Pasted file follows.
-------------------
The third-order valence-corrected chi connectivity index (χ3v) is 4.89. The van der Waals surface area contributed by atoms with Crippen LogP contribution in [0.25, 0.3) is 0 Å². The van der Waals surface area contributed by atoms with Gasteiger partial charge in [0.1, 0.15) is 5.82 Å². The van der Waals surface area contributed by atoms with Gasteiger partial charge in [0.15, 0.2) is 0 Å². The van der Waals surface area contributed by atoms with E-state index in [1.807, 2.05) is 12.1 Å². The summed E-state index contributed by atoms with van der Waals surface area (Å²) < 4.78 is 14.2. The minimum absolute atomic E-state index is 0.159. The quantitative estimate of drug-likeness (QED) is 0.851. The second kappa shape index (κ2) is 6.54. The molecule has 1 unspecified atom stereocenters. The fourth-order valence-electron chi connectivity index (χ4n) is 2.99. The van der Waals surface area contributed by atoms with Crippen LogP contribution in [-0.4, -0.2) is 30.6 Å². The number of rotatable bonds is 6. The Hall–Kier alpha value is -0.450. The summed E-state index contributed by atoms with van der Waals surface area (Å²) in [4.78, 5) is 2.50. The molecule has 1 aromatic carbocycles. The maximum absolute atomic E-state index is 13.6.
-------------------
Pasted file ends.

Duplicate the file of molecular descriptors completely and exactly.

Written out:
The third-order valence-corrected chi connectivity index (χ3v) is 4.89. The van der Waals surface area contributed by atoms with Crippen LogP contribution in [0.25, 0.3) is 0 Å². The van der Waals surface area contributed by atoms with Gasteiger partial charge in [0.1, 0.15) is 5.82 Å². The van der Waals surface area contributed by atoms with Gasteiger partial charge in [0.15, 0.2) is 0 Å². The van der Waals surface area contributed by atoms with E-state index in [1.807, 2.05) is 12.1 Å². The summed E-state index contributed by atoms with van der Waals surface area (Å²) < 4.78 is 14.2. The minimum absolute atomic E-state index is 0.159. The quantitative estimate of drug-likeness (QED) is 0.851. The second kappa shape index (κ2) is 6.54. The molecule has 1 unspecified atom stereocenters. The fourth-order valence-electron chi connectivity index (χ4n) is 2.99. The van der Waals surface area contributed by atoms with Crippen LogP contribution in [-0.4, -0.2) is 30.6 Å². The number of rotatable bonds is 6. The Hall–Kier alpha value is -0.450. The summed E-state index contributed by atoms with van der Waals surface area (Å²) in [4.78, 5) is 2.50. The molecule has 1 aromatic carbocycles. The maximum absolute atomic E-state index is 13.6.